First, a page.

How police can fight human trafficking on its own cyber-turf
Data collection and analysis techniques currently employed in the intelligence field are paving a new way for agencies to combat human trafficking
In today’s digital age, human trafficking is as much a cyber issue as it is a human rights issue. Whether it’s with a classified Craigslist posting or a forum buried in the depths of the dark web, many human traffickers rely on the internet to conduct their activities.
“The majority of trafficking happens online, so the good news is it can be countered with technology,” said Sherrie Caltagirone, founder and executive director of the Global Emancipation Network (GEN), a non-profit that is combating human trafficking with data analytics. “If we approach it as a data problem, it empowers us to do something about it.”
By using data collection and analysis techniques currently employed in the intelligence field, GEN is paving a new way for organizations to combat human trafficking by identifying where victims are taken, which routes are used, and who the perpetrators are.
GEN aims to directly address the data vacuum that surrounds human trafficking, starting with its victims. According to a September 2017 report from the International Labor Organization (ILO), there are 24.9 million victims of human trafficking in the world today, but Caltagirone points out that there is still a vast margin of error in such estimates. The lack of information is a major restriction on current anti-trafficking efforts.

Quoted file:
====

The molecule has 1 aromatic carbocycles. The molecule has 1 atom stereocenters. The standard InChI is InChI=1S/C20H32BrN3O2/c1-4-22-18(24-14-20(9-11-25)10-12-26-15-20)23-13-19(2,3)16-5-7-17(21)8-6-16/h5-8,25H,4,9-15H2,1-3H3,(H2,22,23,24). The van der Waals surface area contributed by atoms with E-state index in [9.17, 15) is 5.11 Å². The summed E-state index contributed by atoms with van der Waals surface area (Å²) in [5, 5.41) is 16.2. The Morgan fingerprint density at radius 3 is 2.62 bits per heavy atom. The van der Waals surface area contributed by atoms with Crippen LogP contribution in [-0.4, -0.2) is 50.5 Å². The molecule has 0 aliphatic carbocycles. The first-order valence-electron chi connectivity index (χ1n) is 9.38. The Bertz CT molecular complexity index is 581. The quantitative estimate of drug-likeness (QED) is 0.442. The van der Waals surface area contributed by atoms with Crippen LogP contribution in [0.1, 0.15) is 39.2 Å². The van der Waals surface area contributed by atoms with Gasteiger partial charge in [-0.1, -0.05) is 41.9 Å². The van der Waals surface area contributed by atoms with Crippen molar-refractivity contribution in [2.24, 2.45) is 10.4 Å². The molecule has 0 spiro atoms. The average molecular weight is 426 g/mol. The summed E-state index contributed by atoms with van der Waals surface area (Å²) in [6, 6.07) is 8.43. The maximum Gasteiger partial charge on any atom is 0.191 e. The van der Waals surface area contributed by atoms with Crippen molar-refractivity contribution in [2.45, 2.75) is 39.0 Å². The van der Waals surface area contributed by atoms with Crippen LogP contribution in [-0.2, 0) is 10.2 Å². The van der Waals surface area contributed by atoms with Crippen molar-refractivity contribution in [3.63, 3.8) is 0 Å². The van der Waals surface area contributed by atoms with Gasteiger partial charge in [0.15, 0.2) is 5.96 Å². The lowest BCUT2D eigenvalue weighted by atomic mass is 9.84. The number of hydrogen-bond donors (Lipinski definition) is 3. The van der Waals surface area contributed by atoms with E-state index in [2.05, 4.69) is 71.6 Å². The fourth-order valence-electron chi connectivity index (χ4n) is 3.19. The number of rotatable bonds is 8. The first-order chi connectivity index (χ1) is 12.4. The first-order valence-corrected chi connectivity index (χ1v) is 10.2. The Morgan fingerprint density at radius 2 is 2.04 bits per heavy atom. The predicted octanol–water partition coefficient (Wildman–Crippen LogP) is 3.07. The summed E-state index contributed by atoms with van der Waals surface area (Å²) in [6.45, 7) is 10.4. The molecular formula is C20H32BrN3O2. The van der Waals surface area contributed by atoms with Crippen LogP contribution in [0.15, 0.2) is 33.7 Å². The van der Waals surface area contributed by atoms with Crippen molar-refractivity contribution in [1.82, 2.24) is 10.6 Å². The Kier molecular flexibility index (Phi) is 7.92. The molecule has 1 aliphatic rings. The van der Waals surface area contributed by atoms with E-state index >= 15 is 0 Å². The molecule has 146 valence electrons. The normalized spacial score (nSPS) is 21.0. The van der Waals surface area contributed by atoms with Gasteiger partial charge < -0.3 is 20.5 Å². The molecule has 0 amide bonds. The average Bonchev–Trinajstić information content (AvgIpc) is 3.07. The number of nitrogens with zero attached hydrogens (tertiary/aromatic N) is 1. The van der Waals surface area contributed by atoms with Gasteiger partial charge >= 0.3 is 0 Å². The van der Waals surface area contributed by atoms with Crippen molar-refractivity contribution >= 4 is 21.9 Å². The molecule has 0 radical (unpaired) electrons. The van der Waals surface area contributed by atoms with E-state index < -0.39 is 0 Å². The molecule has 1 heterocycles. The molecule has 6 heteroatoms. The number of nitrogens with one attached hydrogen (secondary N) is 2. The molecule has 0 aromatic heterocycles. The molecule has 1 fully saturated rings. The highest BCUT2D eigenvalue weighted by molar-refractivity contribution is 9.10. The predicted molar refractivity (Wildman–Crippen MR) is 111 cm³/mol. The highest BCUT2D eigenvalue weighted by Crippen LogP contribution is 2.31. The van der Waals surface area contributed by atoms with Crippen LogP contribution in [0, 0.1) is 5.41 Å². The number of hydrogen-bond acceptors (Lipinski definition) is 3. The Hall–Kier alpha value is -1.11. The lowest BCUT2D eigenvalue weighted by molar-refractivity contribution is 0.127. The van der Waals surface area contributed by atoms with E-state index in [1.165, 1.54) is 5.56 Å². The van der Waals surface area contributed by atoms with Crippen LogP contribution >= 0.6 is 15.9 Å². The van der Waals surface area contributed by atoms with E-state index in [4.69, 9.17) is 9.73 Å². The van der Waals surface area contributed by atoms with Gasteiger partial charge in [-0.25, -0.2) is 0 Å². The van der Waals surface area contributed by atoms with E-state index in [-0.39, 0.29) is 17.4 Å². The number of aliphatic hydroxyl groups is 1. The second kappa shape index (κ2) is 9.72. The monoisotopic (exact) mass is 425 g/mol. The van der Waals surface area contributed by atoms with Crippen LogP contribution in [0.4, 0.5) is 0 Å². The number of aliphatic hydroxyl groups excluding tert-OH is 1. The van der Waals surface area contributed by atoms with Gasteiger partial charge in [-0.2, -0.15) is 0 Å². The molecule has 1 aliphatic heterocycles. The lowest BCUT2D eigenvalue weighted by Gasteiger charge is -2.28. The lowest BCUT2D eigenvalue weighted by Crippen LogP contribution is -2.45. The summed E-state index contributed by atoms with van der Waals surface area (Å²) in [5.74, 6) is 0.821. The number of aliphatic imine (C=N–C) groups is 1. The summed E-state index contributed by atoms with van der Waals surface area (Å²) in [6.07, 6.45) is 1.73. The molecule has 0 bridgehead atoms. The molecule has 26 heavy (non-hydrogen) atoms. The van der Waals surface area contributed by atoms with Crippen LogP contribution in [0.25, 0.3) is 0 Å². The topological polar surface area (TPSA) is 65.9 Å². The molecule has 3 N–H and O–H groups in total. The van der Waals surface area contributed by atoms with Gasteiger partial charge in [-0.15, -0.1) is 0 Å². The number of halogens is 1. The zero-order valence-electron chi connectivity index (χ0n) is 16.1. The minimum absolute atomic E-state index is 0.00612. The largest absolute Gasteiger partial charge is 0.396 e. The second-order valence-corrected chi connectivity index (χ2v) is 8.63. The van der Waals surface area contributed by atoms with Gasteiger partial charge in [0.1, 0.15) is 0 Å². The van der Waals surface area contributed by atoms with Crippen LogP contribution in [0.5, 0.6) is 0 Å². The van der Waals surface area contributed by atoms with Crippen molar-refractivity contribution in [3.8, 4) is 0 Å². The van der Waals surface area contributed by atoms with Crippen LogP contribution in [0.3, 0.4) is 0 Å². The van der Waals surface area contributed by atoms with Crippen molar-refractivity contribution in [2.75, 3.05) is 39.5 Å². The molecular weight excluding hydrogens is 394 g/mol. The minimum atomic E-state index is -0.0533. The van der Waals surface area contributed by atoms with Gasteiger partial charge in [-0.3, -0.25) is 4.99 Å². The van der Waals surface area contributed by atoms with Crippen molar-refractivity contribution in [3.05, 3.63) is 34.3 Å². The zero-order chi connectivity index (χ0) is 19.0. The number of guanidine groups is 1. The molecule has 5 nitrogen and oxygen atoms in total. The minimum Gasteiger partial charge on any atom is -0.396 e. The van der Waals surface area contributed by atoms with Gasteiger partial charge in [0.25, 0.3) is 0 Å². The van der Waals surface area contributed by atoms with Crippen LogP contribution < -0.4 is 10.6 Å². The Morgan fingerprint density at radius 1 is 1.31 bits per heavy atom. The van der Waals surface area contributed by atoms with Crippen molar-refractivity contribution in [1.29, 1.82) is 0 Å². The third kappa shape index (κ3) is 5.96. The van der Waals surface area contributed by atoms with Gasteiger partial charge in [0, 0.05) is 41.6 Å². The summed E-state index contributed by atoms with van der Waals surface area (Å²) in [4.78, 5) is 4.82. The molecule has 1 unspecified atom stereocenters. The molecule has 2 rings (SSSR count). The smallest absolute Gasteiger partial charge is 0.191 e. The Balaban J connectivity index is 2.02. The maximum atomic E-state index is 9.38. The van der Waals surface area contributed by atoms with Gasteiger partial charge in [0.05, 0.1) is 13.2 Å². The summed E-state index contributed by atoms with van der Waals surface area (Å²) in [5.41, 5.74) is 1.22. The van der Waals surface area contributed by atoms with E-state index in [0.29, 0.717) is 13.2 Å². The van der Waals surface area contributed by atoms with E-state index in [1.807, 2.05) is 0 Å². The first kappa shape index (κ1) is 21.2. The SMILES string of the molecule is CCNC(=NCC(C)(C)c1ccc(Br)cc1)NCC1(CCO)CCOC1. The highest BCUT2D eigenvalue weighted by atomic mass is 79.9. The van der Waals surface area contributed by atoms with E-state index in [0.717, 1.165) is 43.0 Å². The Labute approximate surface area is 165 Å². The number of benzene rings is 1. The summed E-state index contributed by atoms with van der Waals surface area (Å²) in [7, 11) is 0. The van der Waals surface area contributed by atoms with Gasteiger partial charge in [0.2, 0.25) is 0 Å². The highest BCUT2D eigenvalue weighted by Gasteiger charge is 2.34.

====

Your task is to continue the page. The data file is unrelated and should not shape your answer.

“We want to equip organizations and non-profits with the tools and technology they need to reduce the gap between the victims identified and those we think are out there,” Caltagirone said.
Using Data Analytics to Find Traffickers
To find traffickers, their online personas must be traced to their real life identities. GEN uses data collection tools to scrape, or copy, information from webpages that could be related to traffickers. This includes data such as usernames, emails, locations and phone numbers. It also includes keywords, such as “fresh” or “new in town,” and other known indicators of trafficking.
“The goal is to find suspicious patterns or activity in the noise,” said Caltagirone. “For example, why would a phone number pop up in multiple geographic places at the same time? That indicates some kind of call center behavior.”
This method of scraping for specific indicators works particularly well for extracting useful information from sites that contain both legitimate and illegitimate activity, explained Caltagirone, such as Craigslist or Backpage. By scraping both text and images, GEN is able to target only the relevant data.